Homeostasis

“What’s that?” My girlfriend asks pointing to the (now open) middle console.

I had strategically placed two Lexapro there to take discreetly while I visited her in Long Beach for the weekend. I take one a day, everyday.

“Oh that’s Lexapro, it’s an anti-depressant, I actually haven’t taken one today,” grabbing one and popping it in my mouth as nonchalantly as I could, as if I wasn’t hiding the fact that I take anti-depressants from her. I watched her face sink as I washed it down with a stray water bottle.

“Wow dang that suucks.” She wasn’t pleased. “What would happen if you stopped taking them?”

“I would just…be more…depressed than I already am!” a raise and smirk in my expression, trying to lighten the mood. She giggled a little.

“You’re not depressed though.”

“I know it’s because I take them.”

“Whatever, it’s a placebo.”

It’s difficult to describe what clinical Depression feels like because once you’re out of it and thinking clearly again, it’s hard to comprehend and remember how bad it really was. Your complete state of mind is in another dimension by itself. You’re entire reality is painted in relentless, ruthless negativity. The glass is half-empty and you simply can’t see it any other way.

I think the reason I started writing this post is because I’ve lately started to feel the Lexapro wearing off. Somewhere in the back of my head I knew it eventually would. Taking a pill to solve your inner struggle/growth?/am I really depressed or not-who knows!) with life is simply too good to be true. The natural laws of the universe won’t allow it.

Ok so I’ll taper off. I’ll be completely ‘sober’ again. Clean. Hell let’s maybe even kick coffee. Maybe if I simply stick to exercising hard as fuck everyday, drink lots of water, sleep, don’t prank people, don’t even worry about Youtube, just hide out and wait it out, write, read, be alone, over time my neurotransmitters will heal. I’ll achieve Homeostasis. 

I won’t laugh as much. I’ll be more serious. Quiet. I’ll stop weed completely. I won’t be able to handle it anymore anyway. I’ll stop drinking, well, I dunno about that. I’ll probably want to drink more. There is this thing people have told me about called self-control though. I should look into that.

I’m not worried. In fact, I’m a little excited. Music will sound better. Movies will be more moving. My orgasms will be more intense. It’s sounds totally backwards but I’ve kind of missed being miserable.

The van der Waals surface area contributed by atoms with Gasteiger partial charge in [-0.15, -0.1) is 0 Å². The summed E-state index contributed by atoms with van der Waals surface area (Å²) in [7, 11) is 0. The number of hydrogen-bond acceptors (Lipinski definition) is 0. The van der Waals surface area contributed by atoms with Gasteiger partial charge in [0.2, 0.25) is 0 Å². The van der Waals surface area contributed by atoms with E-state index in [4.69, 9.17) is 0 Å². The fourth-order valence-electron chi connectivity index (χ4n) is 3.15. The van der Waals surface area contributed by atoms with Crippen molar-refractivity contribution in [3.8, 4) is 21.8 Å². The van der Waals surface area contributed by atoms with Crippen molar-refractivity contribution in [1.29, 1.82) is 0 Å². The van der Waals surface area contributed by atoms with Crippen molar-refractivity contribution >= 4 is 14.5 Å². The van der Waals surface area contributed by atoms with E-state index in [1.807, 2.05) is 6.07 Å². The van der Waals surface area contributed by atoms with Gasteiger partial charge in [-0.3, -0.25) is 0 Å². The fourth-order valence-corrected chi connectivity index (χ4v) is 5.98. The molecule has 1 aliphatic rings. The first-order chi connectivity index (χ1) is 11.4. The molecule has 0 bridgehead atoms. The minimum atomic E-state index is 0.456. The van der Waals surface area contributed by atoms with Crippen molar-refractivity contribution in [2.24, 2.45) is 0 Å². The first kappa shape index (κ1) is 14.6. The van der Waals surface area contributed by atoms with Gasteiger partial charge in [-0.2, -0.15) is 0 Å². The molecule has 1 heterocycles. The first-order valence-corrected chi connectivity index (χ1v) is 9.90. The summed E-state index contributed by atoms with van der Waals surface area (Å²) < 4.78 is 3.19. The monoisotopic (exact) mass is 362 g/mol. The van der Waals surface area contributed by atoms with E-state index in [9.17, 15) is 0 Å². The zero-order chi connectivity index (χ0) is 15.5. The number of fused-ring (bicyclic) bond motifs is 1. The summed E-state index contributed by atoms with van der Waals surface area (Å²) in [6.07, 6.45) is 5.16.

Oh well. Bring it on.

Thanks for reading,

Andrew Hales

3:15am

Los Angeles, CA

 

 

 

 

 

 

 

 

5 thoughts on “Homeostasis

  1. “It’s difficult to describe what clinical Depression feels like because once you’re out of it and thinking clearly again, it’s hard to comprehend and remember how bad it really was” YUP. “It’s sounds totally backwards but I’ve kind of missed being miserable.” YUUUP, I can relate. I alternate between three states of mind: feeling good/ok, feeling miserably depressed and feeling apathetic/empty. The apathetic state usually lasts the longest, though. It can go on for months on end. I hate it the most (I think), I hate feeling empty and not caring, I hate that everything is meaningless, but you don’t really care about it either, I hate how everything is a blur and it feels like you’re stuck in time even though it also feels like days go by faster than usual… I hate the fogginess and not feeling anything properly… everything is superficial at best. I could go on for hours. At least when I’m really depressed, I’m… depressed! It’s a whole different thing, I’m not completely empty anymore, I’m SAD, and I’m sad because I care about things. It’s absolutely terrible, but at least it’s an escape from the soulless void of a person you became. Apathy fucks with your mind, but feeling depressed is like going back to your cocoon, in a sense. If it goes on for too long, I’ll probably want to go back to not feeling anything, though haha. I know the chances of you responding to this are slim to none, but are you diagnosed with dysthymia? I am.

    Like

  2. Dan: Everybody wants to be happy.
    Larry: Depressives don’t. They want to be unhappy to confirm they’re depressed. If they were happy they couldn’t be depressed anymore. They’d have to go out into the world and live. Which can be depressing.

    Like

Leave a Reply

Fill in your details below or click an icon to log in:

WordPress.com Logo

You are commenting using your WordPress.com account. Log Out / Change )

Twitter picture

You are commenting using your Twitter account. Log Out / Change )

Facebook photo

You are commenting using your Facebook account. Log Out / Change )

Google+ photo

You are commenting using your Google+ account. Log Out / Change )

Connecting to %s